Due to its incredible benefits, both physical and mental, the connection between interior and exterior architecture has increased in popularity. This is especially relevant in neutral climes, where temperatures tend not to be too extreme, especially in terms of the colder months.
Here in Australia, the inside/outside design element is often essential, as our mostly warmer climate allows us to embrace the fact that open-air spaces work best. Landscape architecture plays into this reality, and is now really finding its relevance as we move further into outdoor spaces.
One design located in Melbourne is showing the power of landscape architecture in creating community spaces without walls.
The development, located on Central Dandenong’s Lonsdale Street is not only a great example of landscape architecture and its increasing relevance to this industry, but it will act as one of the centrepieces to the area’s multi-million dollar precinct redevelopment project.
The area has seen an increasing economic decline for quite some time now, and the new umbrella redevelopment has been created to help lift the socioeconomic status of Melbourne’s dubiously named ‘most dangerous’ suburb and turn it into a cultural urban hub.
The design for the major boulevard on Lonsdale Street has a number of key design elements that offer to make it a highly functional, aesthetically pleasing community centre and re-instill ‘civic pride’ back into the community. Created by the team of artist David Sequira, Taylor Cullity, Lethlean Landscape, BKK architects and ARUP engineers, the design outlines the implementation of pedestrian friendly tree-lined plazas, shared traffic zones and generous garden spaces. While the garden areas have been designed in separate linear sections, they come together as a whole, further instilling a sense of community into the space.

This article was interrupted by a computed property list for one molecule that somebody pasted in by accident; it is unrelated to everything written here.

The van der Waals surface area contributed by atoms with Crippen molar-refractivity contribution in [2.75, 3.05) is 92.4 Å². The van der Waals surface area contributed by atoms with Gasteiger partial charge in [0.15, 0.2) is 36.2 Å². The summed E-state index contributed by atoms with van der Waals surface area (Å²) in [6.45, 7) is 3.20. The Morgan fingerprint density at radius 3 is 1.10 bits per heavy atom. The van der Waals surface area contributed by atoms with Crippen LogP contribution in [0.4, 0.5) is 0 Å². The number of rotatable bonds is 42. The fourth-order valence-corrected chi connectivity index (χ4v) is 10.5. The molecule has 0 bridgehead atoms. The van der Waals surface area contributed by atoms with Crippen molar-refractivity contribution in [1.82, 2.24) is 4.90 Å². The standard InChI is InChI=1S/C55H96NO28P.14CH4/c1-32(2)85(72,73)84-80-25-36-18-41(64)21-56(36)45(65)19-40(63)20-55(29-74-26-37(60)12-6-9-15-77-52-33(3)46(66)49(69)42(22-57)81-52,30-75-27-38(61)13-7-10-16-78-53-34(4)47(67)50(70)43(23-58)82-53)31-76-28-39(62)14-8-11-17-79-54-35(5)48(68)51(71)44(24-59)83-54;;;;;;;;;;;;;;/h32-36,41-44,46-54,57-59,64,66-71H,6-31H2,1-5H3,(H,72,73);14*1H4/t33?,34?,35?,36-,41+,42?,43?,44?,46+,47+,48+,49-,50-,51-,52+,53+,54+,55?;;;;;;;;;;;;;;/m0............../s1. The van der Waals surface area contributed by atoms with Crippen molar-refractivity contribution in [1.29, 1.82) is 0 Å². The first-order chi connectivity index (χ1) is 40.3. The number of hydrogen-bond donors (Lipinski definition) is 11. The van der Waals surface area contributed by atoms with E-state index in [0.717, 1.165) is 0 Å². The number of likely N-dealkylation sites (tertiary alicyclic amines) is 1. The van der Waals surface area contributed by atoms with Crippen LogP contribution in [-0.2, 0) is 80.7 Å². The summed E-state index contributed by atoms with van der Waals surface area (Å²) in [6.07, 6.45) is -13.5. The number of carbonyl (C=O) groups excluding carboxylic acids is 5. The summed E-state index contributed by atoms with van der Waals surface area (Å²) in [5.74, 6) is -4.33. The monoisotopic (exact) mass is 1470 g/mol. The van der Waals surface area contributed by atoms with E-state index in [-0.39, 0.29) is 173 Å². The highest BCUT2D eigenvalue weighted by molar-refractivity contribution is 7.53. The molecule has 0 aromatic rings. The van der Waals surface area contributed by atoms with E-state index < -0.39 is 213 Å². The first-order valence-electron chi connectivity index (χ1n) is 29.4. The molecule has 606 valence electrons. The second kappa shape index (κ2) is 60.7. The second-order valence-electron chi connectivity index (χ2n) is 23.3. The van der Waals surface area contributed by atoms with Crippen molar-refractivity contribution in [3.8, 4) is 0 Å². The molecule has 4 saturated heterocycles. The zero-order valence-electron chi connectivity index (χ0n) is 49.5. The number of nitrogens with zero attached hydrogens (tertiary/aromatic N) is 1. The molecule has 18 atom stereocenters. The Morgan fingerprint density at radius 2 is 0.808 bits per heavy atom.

Three key features have been cited as the focus lighting design features throughout. These include; a central lighting feature, pedestrian lighting and road lighting.
The first feature will act as the area’s key design focus. The central lighting feature is in effect, a spine of light that runs the entirety of the space, emitting lighting in a full colour spectrum. The colour and design of the lighting feature has been specifically chosen in order to represent the area’s varied and rich cultural past and present, in addition to working as a functional urban marker when unlit.
Pedestrian lighting has taken on a high level of importance and has been designed as such. Lighting schemes for those on foot is described as warm and vibrant, all the while creating a sense of intimacy that does not take away from the natural surrounds.
The road lighting is unique in the fact that pole height is higher in order to further shed light on the spaces underneath without creating a sense of clutter.
LEDs and CosmoPolis lamps have been used throughout all of the different lighting features in order to both create the desired colour aesthetic and save on excess energy use and the associated costs.
The realm of landscape architecture will always be an important part of this industry due to its relevance to the Australian climate and general lifestyle. It is incredibly positive to see an intermingling of the different sectors in the creation of these outdoor spaces as they encourage industry growth and synergy.